A survey from Cruise Critic found that 93% of cruisers look for deals. Almost half spend between £1,000 and £2,000 on their cruise, while a quarter splash out more than £2,000. he more research you do, the better idea you will have of average fares on a preferred sailing, which helps cruisers know when a good deal is released.
Brenda and Derek on Easter Island
Cruising during a destination’s low season can be a great way to secure a much cheaper deal. The Mediterranean’s low season, which runs between October and April, can offer a good opportunity to save money, for example.
Cruise Critic, which includes cruise reviews, deals and an online community, also offers a cruise-finder tool that can be used to help establish which cruise lines and itineraries are available, as well as the price.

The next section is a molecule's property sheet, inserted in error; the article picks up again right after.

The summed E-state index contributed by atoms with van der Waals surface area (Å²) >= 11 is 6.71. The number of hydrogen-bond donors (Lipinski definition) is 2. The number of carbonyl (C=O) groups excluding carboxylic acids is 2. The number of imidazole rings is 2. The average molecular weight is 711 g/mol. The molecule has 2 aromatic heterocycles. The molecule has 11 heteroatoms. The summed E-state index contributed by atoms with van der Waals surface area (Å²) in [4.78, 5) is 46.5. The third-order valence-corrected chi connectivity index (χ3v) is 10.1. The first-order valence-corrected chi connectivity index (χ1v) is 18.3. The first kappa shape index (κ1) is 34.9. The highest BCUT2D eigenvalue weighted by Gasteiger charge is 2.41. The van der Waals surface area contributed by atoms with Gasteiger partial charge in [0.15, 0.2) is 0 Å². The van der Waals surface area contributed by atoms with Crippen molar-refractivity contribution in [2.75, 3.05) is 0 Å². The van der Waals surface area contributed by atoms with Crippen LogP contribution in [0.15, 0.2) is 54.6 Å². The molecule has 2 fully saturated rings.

Major cruise lines, such as Celebrity, Norwegian, Carnival and Royal Caribbean, offer deals by email with ongoing promotions as well as last-minute deals and sales. You may get a cheaper deal if you accept an ‘allocation on arrival’ cabin. Just make sure you would be happy to have the lowest grade cabin.
“We’ve stayed in Norway’s Ice Hotel”
Shirley and Gordon Muggeridge (pictured above) are counting the days until their next cruise in November. The pair, who live in Folkestone, Kent, describe cruising as a “home from home” after more than 17 years of holidaying at sea.
Shirley, 80, who was a school teacher before retiring, and husband Gordon, 85, who worked as an engineer, are going away for three weeks – but they don’t know where. It’s a ‘mystery cruise’ booked with Saga.
“The mystery cruises are lots of fun and you only find out where you’re going when you arrive,” says Shirley. “We have been all over the world including Canada for our 60th wedding anniversary, lots of destinations in the Mediterranean, as well as Greenland and Norway. We have seen the Northern Lights, stayed in Norway’s Ice Hotel and have wonderful memories.”